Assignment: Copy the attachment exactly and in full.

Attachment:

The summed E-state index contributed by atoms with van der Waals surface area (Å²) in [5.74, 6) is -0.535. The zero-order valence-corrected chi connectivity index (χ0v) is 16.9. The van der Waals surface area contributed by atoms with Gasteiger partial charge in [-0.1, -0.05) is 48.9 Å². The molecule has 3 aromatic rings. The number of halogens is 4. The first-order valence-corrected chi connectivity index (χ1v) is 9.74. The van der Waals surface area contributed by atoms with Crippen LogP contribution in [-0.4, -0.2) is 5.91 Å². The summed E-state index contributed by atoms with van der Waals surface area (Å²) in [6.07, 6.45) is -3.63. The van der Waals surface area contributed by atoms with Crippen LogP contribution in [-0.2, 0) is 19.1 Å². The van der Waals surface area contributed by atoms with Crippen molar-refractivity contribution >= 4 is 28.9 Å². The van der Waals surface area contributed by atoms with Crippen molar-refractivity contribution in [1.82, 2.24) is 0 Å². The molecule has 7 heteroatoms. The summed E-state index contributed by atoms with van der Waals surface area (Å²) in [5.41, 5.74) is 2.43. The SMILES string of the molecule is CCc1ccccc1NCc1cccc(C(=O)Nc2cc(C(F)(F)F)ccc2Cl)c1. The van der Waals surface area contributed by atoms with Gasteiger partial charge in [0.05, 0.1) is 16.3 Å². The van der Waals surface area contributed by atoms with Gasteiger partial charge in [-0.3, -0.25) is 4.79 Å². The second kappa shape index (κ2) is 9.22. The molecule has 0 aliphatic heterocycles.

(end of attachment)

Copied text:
The summed E-state index contributed by atoms with van der Waals surface area (Å²) in [5.74, 6) is -0.535. The zero-order valence-corrected chi connectivity index (χ0v) is 16.9. The van der Waals surface area contributed by atoms with Gasteiger partial charge in [-0.1, -0.05) is 48.9 Å². The molecule has 3 aromatic rings. The number of halogens is 4. The first-order valence-corrected chi connectivity index (χ1v) is 9.74. The van der Waals surface area contributed by atoms with Crippen LogP contribution in [-0.4, -0.2) is 5.91 Å². The summed E-state index contributed by atoms with van der Waals surface area (Å²) in [6.07, 6.45) is -3.63. The van der Waals surface area contributed by atoms with Crippen LogP contribution in [-0.2, 0) is 19.1 Å². The van der Waals surface area contributed by atoms with Crippen molar-refractivity contribution >= 4 is 28.9 Å². The van der Waals surface area contributed by atoms with Crippen molar-refractivity contribution in [1.82, 2.24) is 0 Å². The molecule has 7 heteroatoms. The summed E-state index contributed by atoms with van der Waals surface area (Å²) in [5.41, 5.74) is 2.43. The SMILES string of the molecule is CCc1ccccc1NCc1cccc(C(=O)Nc2cc(C(F)(F)F)ccc2Cl)c1. The van der Waals surface area contributed by atoms with Gasteiger partial charge in [0.05, 0.1) is 16.3 Å². The van der Waals surface area contributed by atoms with Gasteiger partial charge in [-0.3, -0.25) is 4.79 Å². The second kappa shape index (κ2) is 9.22. The molecule has 0 aliphatic heterocycles.